By LaVille Logan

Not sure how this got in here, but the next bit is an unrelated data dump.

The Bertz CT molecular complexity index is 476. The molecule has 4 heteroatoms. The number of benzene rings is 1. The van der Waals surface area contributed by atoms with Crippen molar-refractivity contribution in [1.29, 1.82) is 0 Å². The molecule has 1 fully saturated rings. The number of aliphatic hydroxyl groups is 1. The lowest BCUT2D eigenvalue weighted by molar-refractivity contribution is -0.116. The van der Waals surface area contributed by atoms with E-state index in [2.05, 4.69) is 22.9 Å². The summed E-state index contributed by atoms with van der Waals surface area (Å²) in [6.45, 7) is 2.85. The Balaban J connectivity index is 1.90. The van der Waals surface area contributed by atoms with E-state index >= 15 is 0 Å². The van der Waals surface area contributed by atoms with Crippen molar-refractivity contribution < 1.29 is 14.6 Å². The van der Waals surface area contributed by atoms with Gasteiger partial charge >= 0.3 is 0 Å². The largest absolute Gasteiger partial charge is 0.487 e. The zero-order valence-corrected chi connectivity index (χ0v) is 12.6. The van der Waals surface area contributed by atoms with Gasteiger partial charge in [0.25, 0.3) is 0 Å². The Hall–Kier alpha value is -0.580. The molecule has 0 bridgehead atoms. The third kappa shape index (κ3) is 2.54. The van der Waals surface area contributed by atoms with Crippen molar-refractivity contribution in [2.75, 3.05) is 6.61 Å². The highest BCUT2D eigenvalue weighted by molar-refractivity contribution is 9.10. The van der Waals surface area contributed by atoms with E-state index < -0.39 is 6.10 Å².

I think it is important to do a job with the best tools. One of my best tools is a clear plastic tote. The ones I use will hold 12 4”pots. When I make cuttings, they do better if they are in high humidity for a period of time. I place the cuttings in small cups (Blog #2 Containers and Medium) using a variety of mediums, and I arrange the already watered plants closely in said tote. The clear plastic of the sides and top allow bright indirect light to reach plants. The next day, and every day, I check to see if moisture had accumulated on the inside surface of the tote. If so, great. If not, I didn’t get the cuttings moist enough. They should be WET when placed in tote. You will not have to water them again for at least 2 weeks, perhaps a month if the lid is snapped on tightly. If the droplets of water that gather are large enough to “wander around” on the inside of the lid, perhaps there is too much humidity, and you can set the lid a little crooked on the tote to allow a little evaporation. House plants generally can use more humidity than outdoor plants. I check my totes daily, feeling the air inside to make sure it is not too hot. Any direct sun on a tote may create a solar oven, so be careful. The very low winter sun provides just the right amount of light and heat to keep cuttings safe from low temperatures. However, when we had a streak of very low night temps (anything below 40 for several days) I brought them all inside. I have learned a few plants don’t like humidity and will turn black and fuzzy after the initial root development (about three to four weeks) while others may be fine with it. Just keep an eye on them daily and move plants that are not thriving to a protected place out of the closed tote. If you do not want to “dive in” and purchase large totes, you can create a humid environment around a pot containing cuttings by covering it with a large Ziploc plastic bag.